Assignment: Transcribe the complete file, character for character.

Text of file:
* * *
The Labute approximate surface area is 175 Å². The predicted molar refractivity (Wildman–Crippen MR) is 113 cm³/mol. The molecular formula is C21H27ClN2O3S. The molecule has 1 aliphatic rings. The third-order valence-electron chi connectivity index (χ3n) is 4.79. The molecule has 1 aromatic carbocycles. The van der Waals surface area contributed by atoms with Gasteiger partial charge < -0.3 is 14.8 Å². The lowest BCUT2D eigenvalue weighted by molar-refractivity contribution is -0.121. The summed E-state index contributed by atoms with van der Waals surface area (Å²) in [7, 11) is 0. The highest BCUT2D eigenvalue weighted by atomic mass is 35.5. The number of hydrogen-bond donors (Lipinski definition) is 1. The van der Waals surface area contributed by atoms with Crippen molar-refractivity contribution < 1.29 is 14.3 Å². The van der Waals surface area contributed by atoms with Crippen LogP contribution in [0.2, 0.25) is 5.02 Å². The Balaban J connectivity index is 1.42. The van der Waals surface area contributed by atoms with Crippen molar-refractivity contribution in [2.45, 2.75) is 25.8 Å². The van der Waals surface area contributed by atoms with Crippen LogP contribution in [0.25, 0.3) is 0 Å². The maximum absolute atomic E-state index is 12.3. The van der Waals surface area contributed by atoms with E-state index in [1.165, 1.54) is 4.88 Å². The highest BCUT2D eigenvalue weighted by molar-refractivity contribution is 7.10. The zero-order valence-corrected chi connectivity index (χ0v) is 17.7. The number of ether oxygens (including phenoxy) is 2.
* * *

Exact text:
The Labute approximate surface area is 175 Å². The predicted molar refractivity (Wildman–Crippen MR) is 113 cm³/mol. The molecular formula is C21H27ClN2O3S. The molecule has 1 aliphatic rings. The third-order valence-electron chi connectivity index (χ3n) is 4.79. The molecule has 1 aromatic carbocycles. The van der Waals surface area contributed by atoms with Gasteiger partial charge < -0.3 is 14.8 Å². The lowest BCUT2D eigenvalue weighted by molar-refractivity contribution is -0.121. The summed E-state index contributed by atoms with van der Waals surface area (Å²) in [7, 11) is 0. The highest BCUT2D eigenvalue weighted by atomic mass is 35.5. The number of hydrogen-bond donors (Lipinski definition) is 1. The van der Waals surface area contributed by atoms with Crippen molar-refractivity contribution < 1.29 is 14.3 Å². The van der Waals surface area contributed by atoms with Crippen LogP contribution in [0.2, 0.25) is 5.02 Å². The Balaban J connectivity index is 1.42. The van der Waals surface area contributed by atoms with Crippen molar-refractivity contribution in [2.45, 2.75) is 25.8 Å². The van der Waals surface area contributed by atoms with Crippen LogP contribution in [0.25, 0.3) is 0 Å². The maximum absolute atomic E-state index is 12.3. The van der Waals surface area contributed by atoms with E-state index in [1.165, 1.54) is 4.88 Å². The highest BCUT2D eigenvalue weighted by molar-refractivity contribution is 7.10. The zero-order valence-corrected chi connectivity index (χ0v) is 17.7. The number of ether oxygens (including phenoxy) is 2.